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Third Floor Additions: 5 Things You Need To Know

If you live in a densely populated metropolitan area like Toronto, you know that space comes at a premium.  For homeowners looking to add square footage to their existing house, the option to build out isn’t always feasible, due to smaller lot sizes and other physical restrictions.

However, there is another option – and that’s building up. In fact, many homeowners, especially those within central Toronto, are opting to add additional square footage by converting an attic into living space or by building a third floor addition on top of their existing home.

In Toronto, city by-laws for third storey additions vary from neighbourhood to neighbourhood. But, in many areas, the height restrictions are sufficient enough to allow for a third floor addition. This opens up a world of possibilities for space-craving homeowners who want to remain in Toronto’s core, but also need square footage to accommodate additional living space, such as a master retreat, guest quarters, office space, playroom or even a home theatre.

Of course, with any major home renovation, there are key considerations to be made and third floor additions have more than the average remodel.

 

Zoning Rules

Zoning by-laws can restrict the height of an addition and limit possible building options.  Zoning rules may also regulate roof lines and setbacks from property lines, which may affect the design of the third storey addition.  If the addition doesn’t comply with regulations, a minor zoning variance can be obtained through the city’s Committee of Adjustment; however, this is a lengthy application and approval process, as well as associated costs.

 

Structural Assessment

The existing house will need to be assessed to ensure it can support a third floor addition.  Structural assessment will include the foundation(walls & footings), and main and second floor walls.  Additionally, soil below the foundation may need to be assessed for capacity to support additional weight.

 

Mechanical Considerations

Are the existing home’s mechanical systems adequate to support additional living space?   If the existing furnace has difficulty heating and cooling the 2nd floor, how will it maintain a 3rd floor?  If water pressure is low on the 2nd floor, how much lower will it be on the 3rd floor? How will heating, plumbing and electrical be connected to the existing home?

In terms of mechanics, special considerations to the heating and cooling system will need to be addressed. If not properly insulated and outfitted with appropriate temperature zone controls, third floors can get very hot in the summer and very cold in the winter. In some cases, a dedicated HVAC system, separate from the rest of the home, may be required.

 

Logistics

Most 3rd storey additions are built onto homes on small properties.  This means there is little space to store materials, place waste containers, etc. It also means that using time saving equipment and machinery may not be possible due to space considerations.

A third floor is also more difficult to build due to the height – a longer distance for materials and workers to travel to build the additional space.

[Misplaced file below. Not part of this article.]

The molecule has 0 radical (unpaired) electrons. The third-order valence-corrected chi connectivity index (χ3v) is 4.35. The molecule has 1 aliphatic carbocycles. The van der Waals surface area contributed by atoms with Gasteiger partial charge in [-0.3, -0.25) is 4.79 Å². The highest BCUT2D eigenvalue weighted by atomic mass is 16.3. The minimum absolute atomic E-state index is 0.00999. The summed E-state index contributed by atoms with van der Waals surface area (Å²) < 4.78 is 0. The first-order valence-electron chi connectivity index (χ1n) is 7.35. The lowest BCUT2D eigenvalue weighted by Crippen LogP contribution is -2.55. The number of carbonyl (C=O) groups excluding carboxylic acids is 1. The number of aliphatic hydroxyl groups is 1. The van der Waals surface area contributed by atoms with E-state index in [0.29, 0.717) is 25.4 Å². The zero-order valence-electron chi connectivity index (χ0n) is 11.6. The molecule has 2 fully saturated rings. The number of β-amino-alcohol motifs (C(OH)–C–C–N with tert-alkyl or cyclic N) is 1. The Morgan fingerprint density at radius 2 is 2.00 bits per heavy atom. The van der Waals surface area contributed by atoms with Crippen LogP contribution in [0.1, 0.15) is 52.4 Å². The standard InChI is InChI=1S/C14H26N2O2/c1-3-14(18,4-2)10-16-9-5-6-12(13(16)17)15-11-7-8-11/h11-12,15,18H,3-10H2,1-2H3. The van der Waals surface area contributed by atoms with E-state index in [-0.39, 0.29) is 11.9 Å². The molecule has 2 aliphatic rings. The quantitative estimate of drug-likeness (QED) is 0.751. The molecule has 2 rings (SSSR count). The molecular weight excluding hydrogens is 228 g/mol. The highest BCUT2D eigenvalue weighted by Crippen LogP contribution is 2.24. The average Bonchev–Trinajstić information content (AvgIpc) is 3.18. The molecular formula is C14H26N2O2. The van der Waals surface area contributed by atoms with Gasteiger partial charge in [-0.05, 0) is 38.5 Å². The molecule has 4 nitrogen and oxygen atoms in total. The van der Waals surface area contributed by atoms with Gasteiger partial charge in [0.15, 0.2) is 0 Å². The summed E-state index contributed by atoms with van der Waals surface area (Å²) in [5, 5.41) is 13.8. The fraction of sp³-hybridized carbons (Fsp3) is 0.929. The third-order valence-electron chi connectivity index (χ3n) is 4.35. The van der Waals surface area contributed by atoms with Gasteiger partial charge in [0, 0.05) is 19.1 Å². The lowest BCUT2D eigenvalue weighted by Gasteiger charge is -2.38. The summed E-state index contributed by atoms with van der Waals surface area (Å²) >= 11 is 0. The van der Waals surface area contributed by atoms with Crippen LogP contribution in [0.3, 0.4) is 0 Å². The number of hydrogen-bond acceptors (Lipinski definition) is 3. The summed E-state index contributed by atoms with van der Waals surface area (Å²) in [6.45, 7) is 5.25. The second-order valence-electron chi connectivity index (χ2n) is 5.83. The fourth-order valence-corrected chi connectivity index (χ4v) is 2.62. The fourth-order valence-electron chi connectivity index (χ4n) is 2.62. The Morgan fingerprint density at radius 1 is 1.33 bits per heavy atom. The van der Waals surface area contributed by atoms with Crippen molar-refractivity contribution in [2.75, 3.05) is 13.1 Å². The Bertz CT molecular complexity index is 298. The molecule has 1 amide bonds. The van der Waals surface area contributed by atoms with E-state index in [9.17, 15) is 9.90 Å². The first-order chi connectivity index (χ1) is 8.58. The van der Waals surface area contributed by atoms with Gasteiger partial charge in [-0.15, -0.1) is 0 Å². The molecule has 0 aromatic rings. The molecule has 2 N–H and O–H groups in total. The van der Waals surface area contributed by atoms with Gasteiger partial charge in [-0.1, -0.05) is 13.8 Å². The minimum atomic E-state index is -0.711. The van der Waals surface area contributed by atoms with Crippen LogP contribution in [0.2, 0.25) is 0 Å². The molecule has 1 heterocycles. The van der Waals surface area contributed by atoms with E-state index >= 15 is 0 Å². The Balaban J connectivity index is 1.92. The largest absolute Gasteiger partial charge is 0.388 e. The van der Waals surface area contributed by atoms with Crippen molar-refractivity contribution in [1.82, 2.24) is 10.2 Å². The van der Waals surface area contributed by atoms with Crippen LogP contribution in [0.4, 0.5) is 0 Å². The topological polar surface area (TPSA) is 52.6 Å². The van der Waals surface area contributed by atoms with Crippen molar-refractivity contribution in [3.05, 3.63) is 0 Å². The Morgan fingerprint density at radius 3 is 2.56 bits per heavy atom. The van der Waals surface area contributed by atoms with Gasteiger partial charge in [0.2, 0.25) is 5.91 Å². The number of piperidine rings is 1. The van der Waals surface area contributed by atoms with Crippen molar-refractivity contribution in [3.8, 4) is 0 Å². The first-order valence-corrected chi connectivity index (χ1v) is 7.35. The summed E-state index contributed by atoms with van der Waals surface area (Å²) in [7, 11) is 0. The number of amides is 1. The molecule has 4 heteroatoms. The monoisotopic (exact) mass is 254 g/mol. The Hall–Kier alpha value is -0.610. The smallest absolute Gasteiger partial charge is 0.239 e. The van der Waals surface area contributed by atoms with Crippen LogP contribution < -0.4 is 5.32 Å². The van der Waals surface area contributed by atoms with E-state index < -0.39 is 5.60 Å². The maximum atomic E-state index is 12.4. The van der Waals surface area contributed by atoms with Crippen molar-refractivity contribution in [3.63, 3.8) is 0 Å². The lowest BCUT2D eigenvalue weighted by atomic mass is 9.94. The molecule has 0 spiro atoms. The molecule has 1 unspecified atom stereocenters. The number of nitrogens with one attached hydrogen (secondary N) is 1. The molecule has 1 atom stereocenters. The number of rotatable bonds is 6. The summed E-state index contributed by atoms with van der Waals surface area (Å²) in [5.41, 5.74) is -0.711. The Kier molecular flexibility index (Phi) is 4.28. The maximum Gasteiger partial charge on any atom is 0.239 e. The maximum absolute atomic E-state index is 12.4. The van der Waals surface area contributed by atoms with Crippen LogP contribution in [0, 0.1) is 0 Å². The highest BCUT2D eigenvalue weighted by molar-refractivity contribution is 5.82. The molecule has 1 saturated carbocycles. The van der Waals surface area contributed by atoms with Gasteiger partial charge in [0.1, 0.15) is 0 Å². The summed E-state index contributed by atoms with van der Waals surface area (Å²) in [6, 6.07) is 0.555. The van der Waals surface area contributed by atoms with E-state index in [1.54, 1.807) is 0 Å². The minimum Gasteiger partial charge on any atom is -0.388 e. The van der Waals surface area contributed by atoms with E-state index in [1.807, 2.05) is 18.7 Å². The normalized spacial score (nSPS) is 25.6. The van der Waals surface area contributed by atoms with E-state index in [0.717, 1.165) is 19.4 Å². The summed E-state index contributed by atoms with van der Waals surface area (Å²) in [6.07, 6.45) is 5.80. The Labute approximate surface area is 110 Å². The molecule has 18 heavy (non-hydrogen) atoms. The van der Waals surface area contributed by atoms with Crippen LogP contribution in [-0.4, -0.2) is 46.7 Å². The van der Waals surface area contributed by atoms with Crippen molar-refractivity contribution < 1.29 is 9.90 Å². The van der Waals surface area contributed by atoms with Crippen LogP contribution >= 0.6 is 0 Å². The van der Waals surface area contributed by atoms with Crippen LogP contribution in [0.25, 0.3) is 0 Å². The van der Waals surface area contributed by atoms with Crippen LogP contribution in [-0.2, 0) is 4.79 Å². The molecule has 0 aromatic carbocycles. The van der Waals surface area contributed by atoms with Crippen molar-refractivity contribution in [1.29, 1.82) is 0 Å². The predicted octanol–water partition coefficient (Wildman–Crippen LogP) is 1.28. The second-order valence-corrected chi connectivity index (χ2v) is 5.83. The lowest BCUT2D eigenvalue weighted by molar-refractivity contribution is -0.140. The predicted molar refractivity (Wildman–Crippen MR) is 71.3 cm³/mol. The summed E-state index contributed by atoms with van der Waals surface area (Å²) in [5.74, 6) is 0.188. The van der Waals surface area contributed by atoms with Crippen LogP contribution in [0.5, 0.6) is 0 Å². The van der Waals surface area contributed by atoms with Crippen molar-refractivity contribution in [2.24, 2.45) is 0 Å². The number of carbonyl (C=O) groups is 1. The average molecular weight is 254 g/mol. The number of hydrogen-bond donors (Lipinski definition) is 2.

Cost

There are many factors that affect the cost of a house addition, which we have discussed in our very popular article: House Additions: 7 Things That Affect Cost.

The cost of bulding a third storey addition is significantly more than the average house addition.  This is due to the additional structural and mechanical considerations, as well as increased labour costs due to the height.  A third floor addition will also require some amount of re-work to the second floor to accommodate stairwell access to the upper floor.  Realistically, the cost of a third floor addition can be 50% more than other house addition projects.

Many people are coming here looking for a Per Square Foot (PSF) cost of a 3rd storey house addition.  We hate putting square foot dollar figure on house additions, because as we’ve said before, Cost Per Square Foor is Inaccurate and Dangerous.  But if you’ve read this far, we’ll give you a range.  Most third storey house additions will range from $350 to $500 PSF (2018 dollars).

 

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While there may seem to be additional roadblocks with a third floor addition, the benefits certainly outweigh the cons. If you are short on property space, building up does not take up valuable land and the need to re-landscape after extensive excavation work for the foundation is non-existent.

Also, in most cases, adding a third storey addition maintains the existing layout of your main floor, which is a major advantage to most homeowners, with minimal change to your second floor to accommodate a staircase and any mechanical or structural changes. It enables homeowners to add considerable square footage to their home without the need to address other areas of their house in the construction.

Best of all, a third storey addition allows homeowners to remain in their desired neighbourhood and avoid a costly move with land transfer taxes and other fees. For Toronto urbanites who do not want to leave the core for the west or east ends, this is especially valuable.

For a project of this magnitude, it’s best to work with an architect or a design build firm which is experienced in dealing with municipality rules and regulations regarding third storey additions.

Want to discuss your third floor addition project?  Get started here. 

View a sampling of our recently completed house addition projects in Toronto, Bloor West Village, Etobicoke, Mississauga and Richmond Hill. Click here.

Do you have more questions about house additions?  Request your copy of our 100% free e-book The Ultimate Guide To Planning A House Addition Project.